What does this information tell us in TCM rubric? I believe it hints that mullein can mildly supplement yin, clear mild Vacuity heat, transform phlegm, and perhaps invigorate Blood. It also seems to suggest a Lung/Large Intestine connection when referencing specific intestinal issues along with respiratory problems. With this in mind we might easily and intelligently add mullein to such TCM formulas as bai he gu jin wan to help assist supplementation of Lung yin and transform phlegm. Or we could perhaps incorporate it into a formula such as sheng mai san where a protracted respiratory disorder has damaged both Lung qi and yin. I have effectively used variations of sheng mai san, adding mullein and tai zi shen for chronic, lingering Lung issues that continue to worsen following antibiotic therapy, modified accordingly to each patient's pattern. When one references mullein in Advanced Treatise in Herbology, Shook lists several formulas combinations modified according to the needs of the patient and states, "one single herb, no matter how good that might be for a specific condition, is sometimes not adequate to take care of all conditions that exist."
Lobelia is another Western medicinal that has a vast potential to be used concomitantly with TCM formulas. King's American Dispensatory lists the following indications for lobelia: dry, barking coughs and all forms of irritation of the respiratory tract with oppression; it relaxes the tissues (allowing blood to move) and favors expectoration when a large quantity of mucus is secreted and there is want of power to remove it; specific pulse indications are full, labored doughy pulse or a small, feeble pulse; tongue indications are heavy and sticky coating especially at the base.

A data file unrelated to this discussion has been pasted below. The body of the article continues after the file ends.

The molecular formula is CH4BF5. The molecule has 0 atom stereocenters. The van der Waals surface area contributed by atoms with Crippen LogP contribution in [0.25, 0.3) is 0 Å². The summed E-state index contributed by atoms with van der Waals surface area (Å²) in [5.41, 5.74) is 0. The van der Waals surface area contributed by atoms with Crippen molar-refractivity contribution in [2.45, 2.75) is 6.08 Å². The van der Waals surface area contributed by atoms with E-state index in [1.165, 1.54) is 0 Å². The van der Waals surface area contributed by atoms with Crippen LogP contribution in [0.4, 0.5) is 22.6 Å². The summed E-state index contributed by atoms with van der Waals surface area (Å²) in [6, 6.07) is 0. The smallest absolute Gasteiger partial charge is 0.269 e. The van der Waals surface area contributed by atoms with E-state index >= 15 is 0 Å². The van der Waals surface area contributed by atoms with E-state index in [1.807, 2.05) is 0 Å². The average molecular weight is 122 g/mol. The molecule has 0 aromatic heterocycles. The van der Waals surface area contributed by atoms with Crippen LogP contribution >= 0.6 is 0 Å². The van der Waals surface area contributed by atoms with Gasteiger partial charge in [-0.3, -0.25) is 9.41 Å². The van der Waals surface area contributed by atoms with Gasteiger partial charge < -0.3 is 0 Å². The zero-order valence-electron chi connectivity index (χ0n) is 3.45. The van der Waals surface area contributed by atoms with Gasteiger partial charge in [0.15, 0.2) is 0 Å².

What does this indicate in TCM verbiage? Perhaps that lobelia can invigorate Blood, transform and expel phlegm and act as a guiding medicinal to the Lungs. The dosing of lobelia was very small, 1-10 drops, and was used in larger doses as an emetic to expel phlegm from the Lungs and Stomach and calm respiratory spasms. I often use small doses of lobelia, 1-5 drops, with TCM formulas to guide the herbs to the Lungs, especially if the tongue is sticky and coated, the pulse is slippery (doughy) or choppy (small, feeble), and the chronic cough is causing pain in the chest cavity. This also suggests a connection between the traditional use of dang gui in stopping coughs, as lobelia is used in scenarios in which "the blood moves with difficulty." Perhaps Blood stasis medicinals can be used as adjunctive therapies in chronic respiratory scenarios.
I hope this short discussion using source texts has both enlightened and intrigued you. Much work is left to be done to discover the information in these long-forgotten and widely underused Western texts. The Western herbalist Michael Moore has done an amazing service cataloguing many of these texts on his Web site for the Southwest School for Botanical Medicine (www.swsbm.com). I highly recommend readers visit this site for more information on these historic Western sources. In doing so, we can contribute to the evolution of true integrative herbalism. In my next article, I will discuss the use of the medicinal mushrooms reishi and cordyceps in chronic respiratory disorders. Until then, take care and Namaskar.